Head of Mithras

Head of a statue of Mithras in the British Museum

In the spirit of the season, and with cold ones awaiting me in the fridge, I thought I’d throw this bit of history in for fun.

It’s December 25th, the Birthday of Mithra, the hero god of bravery and honor and male fellowship worshiped mainly by soldiers of the Roman Empire during the centuries when Christianity was spreading throughout the Empire, centuries that saw periodic toleration and persecution of Christians by the Roman authorities before that religion was adopted by the Emperor Constantine and made the Imperial state religion.

It’s important to this day mainly because the Birthday of Mithra definitely was celebrated by Mithraists on December 25th before the Roman Catholic church pegged that same day as the birthday of Jesus Christ, who, if you read the New Testament, was probably born in the spring under the astrological sign of Pisces, hence the symbol of the Fish used as code by early Christians. Interestingly enough, according to Mithraist traditions, Mithra’s birth, maybe even virgin birth, was witnessed by shepherds.

The origins of Mithraism have been largely lost to history, but it definitely has elements of both Persian Zorastrianism and Indian Hinduism. Ironically, the best readable article I could find on the subject is written by the descendants of Mithraism’s ecclesiastical conquerors in the Catholic Dictionary, which link is here:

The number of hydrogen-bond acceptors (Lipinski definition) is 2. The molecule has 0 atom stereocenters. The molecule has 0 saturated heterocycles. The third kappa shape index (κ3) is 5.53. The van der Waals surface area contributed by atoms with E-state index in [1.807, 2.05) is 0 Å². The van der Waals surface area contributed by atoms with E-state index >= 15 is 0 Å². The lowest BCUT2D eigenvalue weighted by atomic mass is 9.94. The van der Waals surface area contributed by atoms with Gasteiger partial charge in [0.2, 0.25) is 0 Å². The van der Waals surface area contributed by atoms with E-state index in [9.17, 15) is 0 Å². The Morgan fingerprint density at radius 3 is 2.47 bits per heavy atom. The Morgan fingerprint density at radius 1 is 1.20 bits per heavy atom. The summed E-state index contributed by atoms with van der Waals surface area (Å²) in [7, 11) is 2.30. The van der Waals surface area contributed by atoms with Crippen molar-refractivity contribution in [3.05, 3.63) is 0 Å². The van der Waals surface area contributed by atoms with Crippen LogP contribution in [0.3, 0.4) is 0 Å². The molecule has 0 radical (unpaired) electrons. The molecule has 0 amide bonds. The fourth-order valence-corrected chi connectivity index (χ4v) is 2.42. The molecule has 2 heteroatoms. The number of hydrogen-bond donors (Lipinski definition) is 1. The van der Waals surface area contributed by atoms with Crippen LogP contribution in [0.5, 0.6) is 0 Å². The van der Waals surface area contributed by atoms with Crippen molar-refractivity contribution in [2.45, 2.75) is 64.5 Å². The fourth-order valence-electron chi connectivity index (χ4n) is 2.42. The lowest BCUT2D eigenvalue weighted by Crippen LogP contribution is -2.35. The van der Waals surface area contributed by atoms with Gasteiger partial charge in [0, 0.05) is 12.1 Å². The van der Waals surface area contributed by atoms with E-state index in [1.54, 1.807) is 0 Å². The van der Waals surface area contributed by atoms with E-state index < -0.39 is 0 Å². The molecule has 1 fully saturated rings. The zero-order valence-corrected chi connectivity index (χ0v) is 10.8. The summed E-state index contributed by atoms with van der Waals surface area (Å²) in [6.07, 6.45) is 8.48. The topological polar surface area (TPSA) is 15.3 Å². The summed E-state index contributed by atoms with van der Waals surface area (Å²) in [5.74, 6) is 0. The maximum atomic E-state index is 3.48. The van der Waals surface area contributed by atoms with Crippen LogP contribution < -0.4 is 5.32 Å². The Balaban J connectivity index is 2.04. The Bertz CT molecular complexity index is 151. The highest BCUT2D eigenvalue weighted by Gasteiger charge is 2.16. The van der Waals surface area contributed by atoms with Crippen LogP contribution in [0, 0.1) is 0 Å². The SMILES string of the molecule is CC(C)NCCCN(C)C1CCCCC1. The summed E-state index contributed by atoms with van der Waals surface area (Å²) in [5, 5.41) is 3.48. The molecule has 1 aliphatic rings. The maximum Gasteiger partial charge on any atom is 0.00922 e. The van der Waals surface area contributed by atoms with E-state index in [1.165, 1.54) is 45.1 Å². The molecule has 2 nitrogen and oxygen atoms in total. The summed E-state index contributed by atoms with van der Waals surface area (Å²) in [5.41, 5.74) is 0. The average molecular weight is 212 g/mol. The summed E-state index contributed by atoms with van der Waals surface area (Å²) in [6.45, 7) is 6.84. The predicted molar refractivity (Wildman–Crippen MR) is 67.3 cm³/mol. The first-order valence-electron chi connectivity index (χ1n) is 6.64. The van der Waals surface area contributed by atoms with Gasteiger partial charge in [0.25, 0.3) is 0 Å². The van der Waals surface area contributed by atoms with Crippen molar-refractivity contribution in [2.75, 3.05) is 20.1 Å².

Very, very basically, Mithra himself was a gift to earth and mankind from Ahura Mazda, the absolutely Good god of Zoroastrianism. Mithras conquered the Sun in battle and then made the Sun his loyal friend, and then slayed the Bull of Ahura Mazda(regretfully, on Ahura Mazda’s instructions) from whose blood and flesh the world and people were created. It was an exclusively male religion, with secret mysteries and initiations from which women were excluded. By all accounts, few as they are, its members had a duty to be loyal to each other and to help one another, and there was certainly a hierarchy of some sort.

The Catholics’ best guess is that Mithraism was introduced to the Roman Empire by legionaries who were stationed on the banks of the Euphrates in the First Century CE, and I find that to be quite plausible. For a couple of centuries, Mithraism was one of the primary rivals of early Christianity, which makes me think that the Catholic Church’s use of Mithra’s birthday as Jesus’ was probably a shrewd political move to try to eclipse an important Mithraic festival day with one of its own, just as Christians incorporated many pagan holidays into their own saints’ days at different times in different parts of the world.

The historical record is sketchy, but it is known that the Emperor Commodus, the psychopathic son of the great Emperor Marcus Aurelius, was publicly initiated into Mithraism to better glorify his own insane self(the portrayal of Commodus in Gladiator with Russell Crowe seems to be pretty spot on), and the Emperor Julian aka Julian the Apostate tried to elevate Mithraism to its former status when he renounced Christianity in the late 4th Century. Shortly after that, Mithraism, as well as so many other religions, fades from Western history with the triumph of Christianity.

It’s probably not coincidental that the Birthday of Mithra coincided with other, older, celebrations which included much feasting and drinking and partying around the Winter Solstice; the Roman Feast of Saturnalia comes to mind and the old Druids probably had something going on about that time of year as well.

In that sense, the spirit of Mithra, with a lot of assistance from other traditions, has survived the millenia. And Mithra doesn’t seem like such a bad guy. So, next time you hoist a toast with that Christmas cheer and celebrate like merry gentlemen or gentlewomen, knock one back for old Mithra. It can’t hurt, and it helps to hold on to traditions far older and more valuable than the current capitalization of this holiday season.